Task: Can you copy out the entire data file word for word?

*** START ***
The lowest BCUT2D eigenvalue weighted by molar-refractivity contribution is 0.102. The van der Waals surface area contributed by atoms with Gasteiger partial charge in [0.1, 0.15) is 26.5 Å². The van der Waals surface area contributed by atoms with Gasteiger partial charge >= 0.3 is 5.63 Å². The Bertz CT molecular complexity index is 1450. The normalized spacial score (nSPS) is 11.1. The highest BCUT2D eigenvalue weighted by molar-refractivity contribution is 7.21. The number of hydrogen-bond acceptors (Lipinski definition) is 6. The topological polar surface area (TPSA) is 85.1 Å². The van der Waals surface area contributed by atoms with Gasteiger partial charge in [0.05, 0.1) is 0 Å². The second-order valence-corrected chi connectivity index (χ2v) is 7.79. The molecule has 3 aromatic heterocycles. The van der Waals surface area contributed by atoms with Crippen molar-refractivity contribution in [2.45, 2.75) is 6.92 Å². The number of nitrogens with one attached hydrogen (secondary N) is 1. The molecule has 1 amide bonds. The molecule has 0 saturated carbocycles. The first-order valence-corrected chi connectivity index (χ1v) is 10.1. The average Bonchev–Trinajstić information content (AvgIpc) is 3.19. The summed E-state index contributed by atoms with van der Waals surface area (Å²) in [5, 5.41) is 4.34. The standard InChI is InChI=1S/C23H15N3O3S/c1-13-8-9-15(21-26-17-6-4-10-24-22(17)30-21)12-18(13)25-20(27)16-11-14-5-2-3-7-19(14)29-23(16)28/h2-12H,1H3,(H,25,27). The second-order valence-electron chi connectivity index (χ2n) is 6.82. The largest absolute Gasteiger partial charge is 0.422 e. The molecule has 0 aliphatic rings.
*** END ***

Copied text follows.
The lowest BCUT2D eigenvalue weighted by molar-refractivity contribution is 0.102. The van der Waals surface area contributed by atoms with Gasteiger partial charge in [0.1, 0.15) is 26.5 Å². The van der Waals surface area contributed by atoms with Gasteiger partial charge >= 0.3 is 5.63 Å². The Bertz CT molecular complexity index is 1450. The normalized spacial score (nSPS) is 11.1. The highest BCUT2D eigenvalue weighted by molar-refractivity contribution is 7.21. The number of hydrogen-bond acceptors (Lipinski definition) is 6. The topological polar surface area (TPSA) is 85.1 Å². The van der Waals surface area contributed by atoms with Gasteiger partial charge in [0.05, 0.1) is 0 Å². The second-order valence-corrected chi connectivity index (χ2v) is 7.79. The molecule has 3 aromatic heterocycles. The van der Waals surface area contributed by atoms with Crippen molar-refractivity contribution in [2.45, 2.75) is 6.92 Å². The number of nitrogens with one attached hydrogen (secondary N) is 1. The molecule has 1 amide bonds. The molecule has 0 saturated carbocycles. The first-order valence-corrected chi connectivity index (χ1v) is 10.1. The average Bonchev–Trinajstić information content (AvgIpc) is 3.19. The summed E-state index contributed by atoms with van der Waals surface area (Å²) in [5, 5.41) is 4.34. The standard InChI is InChI=1S/C23H15N3O3S/c1-13-8-9-15(21-26-17-6-4-10-24-22(17)30-21)12-18(13)25-20(27)16-11-14-5-2-3-7-19(14)29-23(16)28/h2-12H,1H3,(H,25,27). The second-order valence-electron chi connectivity index (χ2n) is 6.82. The largest absolute Gasteiger partial charge is 0.422 e. The molecule has 0 aliphatic rings.